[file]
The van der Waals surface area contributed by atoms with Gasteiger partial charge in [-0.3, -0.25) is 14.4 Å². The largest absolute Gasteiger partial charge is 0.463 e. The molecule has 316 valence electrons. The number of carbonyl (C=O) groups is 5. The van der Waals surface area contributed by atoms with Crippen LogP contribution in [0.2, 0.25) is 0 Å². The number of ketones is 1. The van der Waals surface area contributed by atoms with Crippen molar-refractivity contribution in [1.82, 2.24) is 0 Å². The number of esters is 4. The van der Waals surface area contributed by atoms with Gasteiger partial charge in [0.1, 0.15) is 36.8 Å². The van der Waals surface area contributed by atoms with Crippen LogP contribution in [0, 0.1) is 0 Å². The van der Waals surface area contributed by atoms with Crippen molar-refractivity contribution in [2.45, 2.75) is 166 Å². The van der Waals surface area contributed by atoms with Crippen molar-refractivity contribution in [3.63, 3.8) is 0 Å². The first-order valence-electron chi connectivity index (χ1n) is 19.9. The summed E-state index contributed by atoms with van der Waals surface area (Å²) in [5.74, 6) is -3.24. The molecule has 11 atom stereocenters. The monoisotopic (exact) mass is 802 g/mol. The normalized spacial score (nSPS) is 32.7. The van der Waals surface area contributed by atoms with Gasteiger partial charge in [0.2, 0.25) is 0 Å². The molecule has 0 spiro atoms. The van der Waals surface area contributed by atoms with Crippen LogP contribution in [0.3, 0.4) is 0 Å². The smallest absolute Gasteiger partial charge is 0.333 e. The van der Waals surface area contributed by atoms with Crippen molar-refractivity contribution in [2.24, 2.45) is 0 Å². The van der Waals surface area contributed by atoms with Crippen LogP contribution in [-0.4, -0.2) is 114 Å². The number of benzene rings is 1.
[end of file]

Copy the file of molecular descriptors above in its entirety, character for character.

The van der Waals surface area contributed by atoms with Gasteiger partial charge in [-0.3, -0.25) is 14.4 Å². The largest absolute Gasteiger partial charge is 0.463 e. The molecule has 316 valence electrons. The number of carbonyl (C=O) groups is 5. The van der Waals surface area contributed by atoms with Crippen LogP contribution in [0.2, 0.25) is 0 Å². The number of ketones is 1. The van der Waals surface area contributed by atoms with Crippen molar-refractivity contribution in [1.82, 2.24) is 0 Å². The number of esters is 4. The van der Waals surface area contributed by atoms with Gasteiger partial charge in [0.1, 0.15) is 36.8 Å². The van der Waals surface area contributed by atoms with Crippen LogP contribution in [0, 0.1) is 0 Å². The van der Waals surface area contributed by atoms with Crippen molar-refractivity contribution in [2.45, 2.75) is 166 Å². The van der Waals surface area contributed by atoms with Crippen molar-refractivity contribution in [3.63, 3.8) is 0 Å². The first-order valence-electron chi connectivity index (χ1n) is 19.9. The summed E-state index contributed by atoms with van der Waals surface area (Å²) in [5.74, 6) is -3.24. The molecule has 11 atom stereocenters. The monoisotopic (exact) mass is 802 g/mol. The normalized spacial score (nSPS) is 32.7. The van der Waals surface area contributed by atoms with Gasteiger partial charge in [0.2, 0.25) is 0 Å². The molecule has 0 spiro atoms. The van der Waals surface area contributed by atoms with Crippen LogP contribution in [0.3, 0.4) is 0 Å². The smallest absolute Gasteiger partial charge is 0.333 e. The van der Waals surface area contributed by atoms with Crippen molar-refractivity contribution in [2.24, 2.45) is 0 Å². The van der Waals surface area contributed by atoms with Crippen LogP contribution in [-0.4, -0.2) is 114 Å². The number of benzene rings is 1.